I think that those Victorian and Edwardian lace blouses (or shirtwaists) were gorgeous and I wanted my very own. I already had a good and tested 1912 pattern for a shirtwaist/blouse and now I modified it to add lace (and more lace!) and ruffles. This was also a perfect opportunity to learn how to make invisible seams in lace.
I couldn’t find lace that was as fine as the Edwardians used. Practically all the lace I found had some man-made fibres in it. However, the main lace fabric I got is very soft, has cotton embroidery and feel nice. I have also a big collection of lace trims that I could use for decoration.
I made the yoke out of different lace fabric that tinted slightly towards pink. By using different shades of white, off-white and pink through the blouse the difference in shades became purposeful rather than an unfortunate accident.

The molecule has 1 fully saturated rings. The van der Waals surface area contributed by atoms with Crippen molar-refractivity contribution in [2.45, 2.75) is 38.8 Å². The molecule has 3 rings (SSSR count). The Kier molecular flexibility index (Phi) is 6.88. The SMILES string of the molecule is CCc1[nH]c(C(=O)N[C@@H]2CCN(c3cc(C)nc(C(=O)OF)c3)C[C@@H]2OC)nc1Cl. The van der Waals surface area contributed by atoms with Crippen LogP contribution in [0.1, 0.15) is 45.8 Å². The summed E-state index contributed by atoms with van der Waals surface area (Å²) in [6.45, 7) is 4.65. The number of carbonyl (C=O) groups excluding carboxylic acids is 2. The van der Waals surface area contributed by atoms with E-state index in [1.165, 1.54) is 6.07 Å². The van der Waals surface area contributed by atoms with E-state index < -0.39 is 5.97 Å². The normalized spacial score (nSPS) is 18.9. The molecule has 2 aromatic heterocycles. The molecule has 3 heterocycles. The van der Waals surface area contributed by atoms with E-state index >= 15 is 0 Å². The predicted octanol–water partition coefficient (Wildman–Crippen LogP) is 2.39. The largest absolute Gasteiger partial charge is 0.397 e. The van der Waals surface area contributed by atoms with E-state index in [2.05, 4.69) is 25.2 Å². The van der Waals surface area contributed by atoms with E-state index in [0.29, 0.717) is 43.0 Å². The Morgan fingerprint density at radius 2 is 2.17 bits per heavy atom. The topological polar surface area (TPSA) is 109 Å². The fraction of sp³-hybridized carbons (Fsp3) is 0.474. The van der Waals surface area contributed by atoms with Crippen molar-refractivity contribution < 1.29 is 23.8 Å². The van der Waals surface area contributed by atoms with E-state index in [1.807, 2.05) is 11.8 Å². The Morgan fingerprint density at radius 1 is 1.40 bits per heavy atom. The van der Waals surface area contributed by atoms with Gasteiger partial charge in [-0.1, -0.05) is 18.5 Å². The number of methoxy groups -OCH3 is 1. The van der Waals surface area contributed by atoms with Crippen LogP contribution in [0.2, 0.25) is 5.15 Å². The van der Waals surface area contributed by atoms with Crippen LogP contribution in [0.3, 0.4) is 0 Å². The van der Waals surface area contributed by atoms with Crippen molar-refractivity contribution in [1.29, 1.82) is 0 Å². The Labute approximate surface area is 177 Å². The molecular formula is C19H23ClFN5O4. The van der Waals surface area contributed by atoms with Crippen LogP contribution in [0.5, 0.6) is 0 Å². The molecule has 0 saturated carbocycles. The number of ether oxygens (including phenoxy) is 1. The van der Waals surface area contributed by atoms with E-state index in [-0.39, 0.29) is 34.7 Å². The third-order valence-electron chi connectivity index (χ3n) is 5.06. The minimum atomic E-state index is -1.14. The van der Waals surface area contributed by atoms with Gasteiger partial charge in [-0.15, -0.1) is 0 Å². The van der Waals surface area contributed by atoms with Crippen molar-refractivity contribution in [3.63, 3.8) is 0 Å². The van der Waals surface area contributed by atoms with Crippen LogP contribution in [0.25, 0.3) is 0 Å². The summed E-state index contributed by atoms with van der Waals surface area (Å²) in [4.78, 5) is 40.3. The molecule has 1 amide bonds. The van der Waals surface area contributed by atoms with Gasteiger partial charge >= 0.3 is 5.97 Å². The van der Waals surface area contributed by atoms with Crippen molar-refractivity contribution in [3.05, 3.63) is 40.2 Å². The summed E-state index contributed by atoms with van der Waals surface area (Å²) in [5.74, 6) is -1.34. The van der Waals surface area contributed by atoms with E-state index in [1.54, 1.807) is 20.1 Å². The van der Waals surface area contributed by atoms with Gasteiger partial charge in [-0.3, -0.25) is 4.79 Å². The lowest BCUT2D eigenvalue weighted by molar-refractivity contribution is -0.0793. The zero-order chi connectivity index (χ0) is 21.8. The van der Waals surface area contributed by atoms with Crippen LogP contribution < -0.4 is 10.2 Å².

I made a video of making this blouse and you can watch it on YouTube here or below. Just put the English subtitles on if you can’t understand Finnish!
Here is the lace blouse from the back:
I feel a bit self-conscious with the amount of ruffles on this lace blouse but it doesn’t look so bad in the pictures. If I had a frillier skirt instead of this practical wool walking skirt the blouse would look better.
Perhaps the next time I could make the collar even tighter? Of course, I might find it too tight then. At least now, with the lace I am using, I don’t see any need for boning which is nice. A boned collar must be very uncomfortable!
I can’t get enough of this turn of the 20th century fashion. I am wearing my walking skirt almost daily now and I’d really like to make another. However, then I want to be using one of the old Finnish patterns that I now know how to access.
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